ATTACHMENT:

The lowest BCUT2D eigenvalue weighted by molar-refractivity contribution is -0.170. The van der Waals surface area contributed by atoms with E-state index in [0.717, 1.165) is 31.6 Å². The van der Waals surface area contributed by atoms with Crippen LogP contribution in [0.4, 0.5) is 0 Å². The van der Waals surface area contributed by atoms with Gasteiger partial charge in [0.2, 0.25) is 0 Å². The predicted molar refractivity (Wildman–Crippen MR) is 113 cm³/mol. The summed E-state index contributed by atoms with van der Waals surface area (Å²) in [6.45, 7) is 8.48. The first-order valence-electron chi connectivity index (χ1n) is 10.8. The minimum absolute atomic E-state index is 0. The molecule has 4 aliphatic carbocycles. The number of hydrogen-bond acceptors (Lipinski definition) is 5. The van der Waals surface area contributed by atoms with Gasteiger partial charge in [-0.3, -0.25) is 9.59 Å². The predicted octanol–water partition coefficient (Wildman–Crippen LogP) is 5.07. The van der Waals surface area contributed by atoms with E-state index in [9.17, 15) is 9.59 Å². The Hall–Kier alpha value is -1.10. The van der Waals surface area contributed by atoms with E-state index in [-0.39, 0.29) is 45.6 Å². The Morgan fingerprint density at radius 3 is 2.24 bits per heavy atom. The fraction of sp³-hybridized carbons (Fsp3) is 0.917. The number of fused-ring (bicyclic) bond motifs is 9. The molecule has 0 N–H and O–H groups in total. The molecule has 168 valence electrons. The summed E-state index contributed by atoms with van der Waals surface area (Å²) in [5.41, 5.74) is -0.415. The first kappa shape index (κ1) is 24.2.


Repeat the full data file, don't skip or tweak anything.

The lowest BCUT2D eigenvalue weighted by molar-refractivity contribution is -0.170. The van der Waals surface area contributed by atoms with E-state index in [0.717, 1.165) is 31.6 Å². The van der Waals surface area contributed by atoms with Crippen LogP contribution in [0.4, 0.5) is 0 Å². The van der Waals surface area contributed by atoms with Gasteiger partial charge in [0.2, 0.25) is 0 Å². The predicted molar refractivity (Wildman–Crippen MR) is 113 cm³/mol. The summed E-state index contributed by atoms with van der Waals surface area (Å²) in [6.45, 7) is 8.48. The first-order valence-electron chi connectivity index (χ1n) is 10.8. The minimum absolute atomic E-state index is 0. The molecule has 4 aliphatic carbocycles. The number of hydrogen-bond acceptors (Lipinski definition) is 5. The van der Waals surface area contributed by atoms with Gasteiger partial charge in [-0.3, -0.25) is 9.59 Å². The predicted octanol–water partition coefficient (Wildman–Crippen LogP) is 5.07. The van der Waals surface area contributed by atoms with E-state index in [9.17, 15) is 9.59 Å². The Hall–Kier alpha value is -1.10. The van der Waals surface area contributed by atoms with E-state index in [-0.39, 0.29) is 45.6 Å². The Morgan fingerprint density at radius 3 is 2.24 bits per heavy atom. The fraction of sp³-hybridized carbons (Fsp3) is 0.917. The number of fused-ring (bicyclic) bond motifs is 9. The molecule has 0 N–H and O–H groups in total. The molecule has 168 valence electrons. The summed E-state index contributed by atoms with van der Waals surface area (Å²) in [5.41, 5.74) is -0.415. The first kappa shape index (κ1) is 24.2.